Tuesday, July 31, 2012
Monday, July 30, 2012
Saturday, July 28, 2012
Friday, July 27, 2012
Thursday, July 26, 2012
Wednesday, July 25, 2012
Tuesday, July 24, 2012
Monday, July 23, 2012
At the Green Party’s 2012 National Convention in Baltimore over the weekend, Massachusetts physician Jill Stein and anti-poverty campaigner Cheri Honkala were nominated the party’s presidential and vice-presidential contenders. We air the convention’s keynote address delivered by Gar Alperovitz, a professor of political economy at the University of Maryland and co-founder of the Democracy Collaborative. Alperovitz is the author of "America Beyond Capitalism: Reclaiming Our Wealth, Our Liberty, and Our Democracy." In his remarks, Alperovitz stressed the importance of third-party politics to challenge a corporate-run society. "Systems, in history, are defined, above all, by who controls the wealth," Alperovitz says. "The top 400 people — not percent, people, 400 — own more wealth now than the bottom 185 million Americans taken together. That is a medieval structure." [includes rush transcript]
Sunday, July 22, 2012
The greatest effort is not concerned with results
The greatest medicine is the emptiness of everything
The greatest patience is humility
The greatest action is not conforming with the worlds ways
The greatest magic is transmuting the passions
The greatest generosity is non-attachment
The greatest meditation is a mind that lets go
The greatest wisdom is seeing through appearances
The greatest worth is self-mastery
The greatest precept is continual awareness
The greatest goodness is a peaceful mind
The greatest achievement is selflessness
The greatest quality is seeking to serve others
The Population Bomb was a best-selling book written by Stanford University Professor Paul R. Ehrlich and his wife, Anne Ehrlich (who was uncredited), in 1968. It warned of the mass starvation of humans in the 1970s and 1980s due to overpopulation, as well as other major societal upheavals, and advocated immediate action to limit population growth. Fears of a "population explosion" were widespread in the 1950s and 60s, but the book and its charismatic author brought the idea to an even wider audience. The book has been criticized in recent decades for its alarmist tone and inaccurate predictions. The Ehrlichs stand by the basic ideas in the book, stating in 2009 that "perhaps the most serious flaw in The Bomb was that it was much too optimistic about the future" and believe that it achieved their goals because "it alerted people to the importance of environmental issues and brought human numbers into the debate on the human future."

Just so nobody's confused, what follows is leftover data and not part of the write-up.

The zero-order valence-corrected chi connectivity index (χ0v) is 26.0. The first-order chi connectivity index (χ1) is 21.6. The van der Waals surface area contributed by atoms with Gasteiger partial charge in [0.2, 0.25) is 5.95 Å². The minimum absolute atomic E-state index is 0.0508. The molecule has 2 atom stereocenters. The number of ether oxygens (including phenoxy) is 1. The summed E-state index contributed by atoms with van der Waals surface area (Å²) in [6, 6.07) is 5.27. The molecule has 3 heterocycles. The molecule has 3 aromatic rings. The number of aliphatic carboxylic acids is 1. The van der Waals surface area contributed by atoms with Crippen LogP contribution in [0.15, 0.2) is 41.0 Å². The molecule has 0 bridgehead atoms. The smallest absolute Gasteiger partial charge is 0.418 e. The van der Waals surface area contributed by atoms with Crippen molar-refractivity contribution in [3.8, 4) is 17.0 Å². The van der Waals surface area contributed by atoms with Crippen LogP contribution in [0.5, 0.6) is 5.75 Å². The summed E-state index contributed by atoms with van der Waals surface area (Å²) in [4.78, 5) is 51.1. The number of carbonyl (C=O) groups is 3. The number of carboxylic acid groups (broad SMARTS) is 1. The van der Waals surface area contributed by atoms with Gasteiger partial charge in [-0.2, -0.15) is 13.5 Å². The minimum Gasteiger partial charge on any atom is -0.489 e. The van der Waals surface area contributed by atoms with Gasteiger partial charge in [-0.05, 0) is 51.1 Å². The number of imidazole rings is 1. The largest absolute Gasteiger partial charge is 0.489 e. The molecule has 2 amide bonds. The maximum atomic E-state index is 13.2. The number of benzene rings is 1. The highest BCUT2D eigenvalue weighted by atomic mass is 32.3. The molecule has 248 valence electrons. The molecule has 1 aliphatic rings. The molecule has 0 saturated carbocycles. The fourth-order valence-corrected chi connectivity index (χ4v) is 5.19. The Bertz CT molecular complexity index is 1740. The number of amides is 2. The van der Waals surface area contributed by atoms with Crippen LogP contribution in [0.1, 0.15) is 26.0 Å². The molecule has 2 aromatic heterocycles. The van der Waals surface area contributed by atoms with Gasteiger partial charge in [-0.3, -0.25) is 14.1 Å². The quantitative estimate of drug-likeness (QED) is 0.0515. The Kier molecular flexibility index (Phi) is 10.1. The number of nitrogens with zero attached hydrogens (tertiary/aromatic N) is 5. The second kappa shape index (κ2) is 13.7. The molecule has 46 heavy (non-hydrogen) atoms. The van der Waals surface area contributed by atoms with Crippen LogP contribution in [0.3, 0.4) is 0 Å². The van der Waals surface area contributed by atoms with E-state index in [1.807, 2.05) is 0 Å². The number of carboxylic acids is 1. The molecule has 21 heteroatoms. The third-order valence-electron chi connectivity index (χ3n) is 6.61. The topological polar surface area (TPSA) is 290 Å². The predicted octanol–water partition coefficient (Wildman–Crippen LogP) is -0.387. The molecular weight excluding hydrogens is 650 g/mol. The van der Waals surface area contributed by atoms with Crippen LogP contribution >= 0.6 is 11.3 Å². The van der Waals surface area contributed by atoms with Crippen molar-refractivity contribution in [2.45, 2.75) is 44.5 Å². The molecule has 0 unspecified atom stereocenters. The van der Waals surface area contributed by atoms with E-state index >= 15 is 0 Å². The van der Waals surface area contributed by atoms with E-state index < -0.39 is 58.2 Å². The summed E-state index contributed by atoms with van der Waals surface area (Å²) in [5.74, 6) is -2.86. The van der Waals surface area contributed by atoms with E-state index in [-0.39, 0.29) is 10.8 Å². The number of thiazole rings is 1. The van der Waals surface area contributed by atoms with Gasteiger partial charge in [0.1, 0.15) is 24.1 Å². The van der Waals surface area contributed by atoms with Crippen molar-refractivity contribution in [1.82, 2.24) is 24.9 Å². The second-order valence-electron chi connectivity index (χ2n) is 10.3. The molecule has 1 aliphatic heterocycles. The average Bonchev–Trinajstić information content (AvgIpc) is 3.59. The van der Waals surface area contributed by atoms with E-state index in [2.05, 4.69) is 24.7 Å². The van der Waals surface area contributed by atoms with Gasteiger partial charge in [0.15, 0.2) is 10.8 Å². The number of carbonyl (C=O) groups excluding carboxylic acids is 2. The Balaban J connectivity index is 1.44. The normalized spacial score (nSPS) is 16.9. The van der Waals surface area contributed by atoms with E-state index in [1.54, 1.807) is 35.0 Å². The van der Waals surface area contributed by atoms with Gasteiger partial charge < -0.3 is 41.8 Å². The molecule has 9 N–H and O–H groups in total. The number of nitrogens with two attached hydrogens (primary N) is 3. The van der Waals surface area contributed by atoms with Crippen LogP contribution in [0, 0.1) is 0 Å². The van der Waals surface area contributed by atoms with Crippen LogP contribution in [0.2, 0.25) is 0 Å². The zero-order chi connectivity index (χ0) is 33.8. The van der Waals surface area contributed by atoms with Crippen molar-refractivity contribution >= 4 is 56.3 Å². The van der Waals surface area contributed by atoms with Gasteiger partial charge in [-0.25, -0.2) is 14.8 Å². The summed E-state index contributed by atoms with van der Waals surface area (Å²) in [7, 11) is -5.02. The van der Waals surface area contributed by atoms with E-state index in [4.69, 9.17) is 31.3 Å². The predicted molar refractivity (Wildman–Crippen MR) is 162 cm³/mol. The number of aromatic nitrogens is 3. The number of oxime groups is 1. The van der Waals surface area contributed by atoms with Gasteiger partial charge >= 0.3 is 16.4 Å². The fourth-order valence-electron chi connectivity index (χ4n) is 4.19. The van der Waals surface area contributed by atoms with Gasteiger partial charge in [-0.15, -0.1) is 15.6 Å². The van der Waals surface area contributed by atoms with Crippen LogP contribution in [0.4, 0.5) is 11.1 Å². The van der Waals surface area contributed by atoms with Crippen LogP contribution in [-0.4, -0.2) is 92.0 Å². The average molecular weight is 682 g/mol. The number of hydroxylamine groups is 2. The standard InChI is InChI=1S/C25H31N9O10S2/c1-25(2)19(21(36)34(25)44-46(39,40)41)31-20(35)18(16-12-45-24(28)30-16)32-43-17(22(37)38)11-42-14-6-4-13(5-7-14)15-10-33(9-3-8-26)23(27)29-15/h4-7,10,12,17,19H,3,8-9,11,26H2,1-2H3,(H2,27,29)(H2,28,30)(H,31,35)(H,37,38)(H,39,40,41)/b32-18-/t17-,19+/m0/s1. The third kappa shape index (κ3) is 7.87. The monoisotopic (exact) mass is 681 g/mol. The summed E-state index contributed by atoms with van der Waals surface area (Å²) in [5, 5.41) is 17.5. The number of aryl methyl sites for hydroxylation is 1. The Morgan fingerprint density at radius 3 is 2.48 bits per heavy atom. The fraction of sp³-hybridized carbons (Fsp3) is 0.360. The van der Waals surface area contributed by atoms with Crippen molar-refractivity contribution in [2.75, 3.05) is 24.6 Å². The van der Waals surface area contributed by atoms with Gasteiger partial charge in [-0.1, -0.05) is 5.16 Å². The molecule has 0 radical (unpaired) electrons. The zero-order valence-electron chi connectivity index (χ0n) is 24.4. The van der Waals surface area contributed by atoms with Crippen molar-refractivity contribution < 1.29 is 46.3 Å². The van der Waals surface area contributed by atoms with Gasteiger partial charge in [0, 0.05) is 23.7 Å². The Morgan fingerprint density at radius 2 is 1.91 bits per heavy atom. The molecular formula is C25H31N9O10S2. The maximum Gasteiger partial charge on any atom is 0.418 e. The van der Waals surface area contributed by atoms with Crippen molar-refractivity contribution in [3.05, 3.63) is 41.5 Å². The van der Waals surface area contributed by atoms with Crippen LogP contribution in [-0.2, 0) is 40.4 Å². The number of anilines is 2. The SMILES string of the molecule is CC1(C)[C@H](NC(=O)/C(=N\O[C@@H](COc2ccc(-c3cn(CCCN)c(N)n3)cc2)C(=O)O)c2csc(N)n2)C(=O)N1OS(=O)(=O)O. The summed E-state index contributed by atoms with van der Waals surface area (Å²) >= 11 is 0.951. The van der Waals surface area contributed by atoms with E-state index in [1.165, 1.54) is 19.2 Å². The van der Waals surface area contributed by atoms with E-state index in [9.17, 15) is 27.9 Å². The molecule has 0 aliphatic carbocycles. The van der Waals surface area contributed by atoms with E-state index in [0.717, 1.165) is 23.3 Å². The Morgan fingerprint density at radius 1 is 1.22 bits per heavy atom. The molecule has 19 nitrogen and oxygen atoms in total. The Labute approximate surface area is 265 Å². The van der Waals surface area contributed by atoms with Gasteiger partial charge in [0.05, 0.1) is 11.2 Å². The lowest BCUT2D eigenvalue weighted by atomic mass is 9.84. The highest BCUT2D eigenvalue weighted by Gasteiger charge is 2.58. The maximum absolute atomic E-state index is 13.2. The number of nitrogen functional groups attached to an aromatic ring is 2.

In answer to the question, "what needs to be done?" he wrote, "We must rapidly bring the world population under control, reducing the growth rate to zero or making it negative. Conscious regulation of human numbers must be achieved. Simultaneously we must, at least temporarily, greatly increase our food production." Ehrlich described a number of "ideas on how these goals might be reached." He believed that the United States should take a leading role in population control, both because it was already consuming much more than the rest of the world, and therefore had a moral duty to reduce its impact, and because the US would have to lead international efforts due to its prominence in the world. In order to avoid charges of hypocrisy or racism it would have to take the lead in population reduction efforts. Ehrlich floats the idea of adding "temporary sterilants" to the water supply or staple foods. However, he rejects the idea as unpractical due to "criminal inadequacy of biomedical research in this area." He suggests a tax scheme in which additional children would add to a family's tax burden at increasing rates for more children, as well as luxury taxes on childcare goods. He suggests incentives for men who agree to permanent sterilization before they have two children, as well as a variety of other monetary incentives. He proposes a powerful Department of Population and Environment which "should be set up with the power to take whatever steps are necessary to establish a reasonable population size in the United States and to put an end to the steady deterioration of our environment." The department should support research into population control, such as better contraceptives, mass sterilizing agents, and prenatal sex discernment (because families often continue to have children until a male is born. Ehrlich suggested that if they could choose a male child this would reduce the birthrate). Legislation should be enacted guaranteeing the right to an abortion, and sex education should be expanded.